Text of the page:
The anthology’s title story, “The Germans on Venus” [Les Allemands sur Vénus] from Andre Mas is a little known story of hard sf, a number-filled bit of propagandizing for realistic space travel. It even predates Konstantin Tsiolkovsky’s Vne zemli [Beyond the Planet Earth and Outside the Earth]. Unfortunately, it was published in 1913. Not only did World War One stifle its reception. It had an undeserved reputation as a jingoistic work though it is also an amusing satire on pre-war international politics. Germany, believing the stars belong to it, decides to colonize Venus. A giant wheel to spin ships into orbit is built in Africa. The ships are steered by onboard cannons, and the German colonists have adventures with giant reptiles and a Venetian species that may – in thousands of years – develop something like civilization. There’s even science fiction’s first space walk.
This translation also includes the work’s original bibliography of fictional works and technical papers dealing with space travel.
And, finally, we get to my reason for reading the book: Thèo Varlet’s “Telepathy” [“Télépathie”] from 1921. It starts with a subject near and dear to Varlet: mind-altering drugs. Hashish is a drug the narrator hasn’t tried yet, but a friend talks him into it. What results is an uncomfortable exchange of knowledge and attitudes when the narrator and his occasionally suicidal friend find themselves in telepathic contact. This is a much more chaotic conduit of thought and experience than the usual mere exchange of dialogue in most telepathy stories.
As usual, those interested in the development of the French strain of science fiction will want to seek out this offering from Black Coat Press. However, even a modern reader of science fiction uninterested in such things, may find the Gourmont, Lermina, and Varlet stories worthwhile.
Additional Thoughts With Spoilers
As I said, Gourmont’s story can be seen as part of a subgenre about the war – or at least doomed détente – between the sexes. That would include James Gunn’s “The Misogynist” which has women as an alien species.
A specific of Mérillon’s theory involves poets spitefully writing about the women who spurned them and how they wish revenge on those women to remind them, when they are aged and no longer beautiful, of how they treated the poet. These women, claims the philosopher, are just a habitual obsession, an automatic thought, of those poets.
Humanity, claims Mérillon, is always rationalizing about two beings that don’t exist: God and women. He’s been hurt by women frequently. That’s why he took to carefully analyzing them. They are creatures of pure desire and passion who only seem to have thoughts. They have no “internal witness”. They live in the present, always pressing towards a momentary goal. They only seem to be self-aware. He approaches them now like a technician approaches an impressively designed machine.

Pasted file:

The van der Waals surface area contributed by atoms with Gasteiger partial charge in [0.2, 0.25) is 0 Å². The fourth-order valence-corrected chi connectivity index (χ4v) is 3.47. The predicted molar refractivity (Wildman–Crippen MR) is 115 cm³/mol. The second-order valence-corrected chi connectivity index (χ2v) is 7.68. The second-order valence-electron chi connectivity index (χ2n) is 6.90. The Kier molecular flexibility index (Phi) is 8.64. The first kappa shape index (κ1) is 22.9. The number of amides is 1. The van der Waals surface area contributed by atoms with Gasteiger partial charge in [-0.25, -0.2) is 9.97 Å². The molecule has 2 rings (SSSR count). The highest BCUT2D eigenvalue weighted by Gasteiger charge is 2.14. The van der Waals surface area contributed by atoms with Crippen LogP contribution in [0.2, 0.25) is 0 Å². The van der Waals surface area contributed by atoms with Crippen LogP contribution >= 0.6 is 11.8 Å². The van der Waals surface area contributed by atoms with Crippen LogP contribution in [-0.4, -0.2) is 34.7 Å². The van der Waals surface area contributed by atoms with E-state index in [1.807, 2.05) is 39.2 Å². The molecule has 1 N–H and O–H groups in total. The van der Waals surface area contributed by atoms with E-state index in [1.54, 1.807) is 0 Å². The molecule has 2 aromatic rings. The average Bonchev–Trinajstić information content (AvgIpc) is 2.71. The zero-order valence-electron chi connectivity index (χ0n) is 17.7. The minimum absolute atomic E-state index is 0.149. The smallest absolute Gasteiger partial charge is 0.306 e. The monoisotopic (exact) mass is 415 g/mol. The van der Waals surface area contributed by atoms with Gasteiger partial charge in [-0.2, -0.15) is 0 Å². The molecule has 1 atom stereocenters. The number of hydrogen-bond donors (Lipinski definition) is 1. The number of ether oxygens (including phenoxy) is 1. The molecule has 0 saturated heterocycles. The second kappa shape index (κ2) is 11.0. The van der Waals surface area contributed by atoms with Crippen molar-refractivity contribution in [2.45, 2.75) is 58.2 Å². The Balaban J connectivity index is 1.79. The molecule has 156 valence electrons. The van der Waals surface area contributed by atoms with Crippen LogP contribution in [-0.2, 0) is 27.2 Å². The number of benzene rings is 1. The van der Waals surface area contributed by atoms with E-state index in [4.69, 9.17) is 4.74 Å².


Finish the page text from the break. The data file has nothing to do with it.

“The role of woman is to love, to perpetuate; they carry it out marvelously; nothing distracts them, except the influence of the man to whom attraction points them, necessarily, as the Sun directs a sundial”.
After the destructive seed has been planted in Laube’s mind, he teases Juliette that’s she an automaton. But the idea takes hold, seems to be confirmed.
Laube goes to visit Mérillon and tells him he’s been making notes, has confirmed the philosopher’s theory. Mérillon offers to visit Laube, but the latter won’t have it. The now horrifying Juliette is always there.
Laube complains he was happy until he learned the truth. Why couldn’t he have been left with his deception? Then he proclaims he’s not an automaton.
Mérillon doesn’t seem to really believe his theory. After Laube leaves him, he thinks
“And that’s what a girl does to an intelligent man! Another one lost. Loving those creatures! The poor wretch! Automatism always exists in extreme passion: love, despair, etc. That’s a chapter I might have forgotten. Ah, a lucky encounter. Unless he goes mad, which will come in the third part—to follow.”
And that’s ultimately what happens. Laube goes mad and kills Juliette and wanders the streets proclaiming he’s killed an automaton.
We get an interesting interlude towards the end told from Juliette’s point of view. It may or may not confirm Mérillon’s theory. She notices the change in Laube. She even remarks that he seems like an automaton. This could be seen as confirming Mérillon’s grand theory. Juliette certainly seems self-aware.
She questions Laube gently. But, maybe, this is just part of her programming to love. She begins to think Laube’s mad. But, again rather confirming Mérillon’s theory, it never occurs to her to leave or talk to Laube’s friends.
At story’s end, perhaps acting like a philosophical automaton, Mérillon says he’ll write the Laube case up for a journal. But, in a jab at philosophy and the bad consequences philosophical theories can have on people, Mérillon says
“Poor fellow, weak in the head. . . . That’s what transcendent philosophy can do to an imbecile!”
This story is more subtle and ambiguous than it first seems.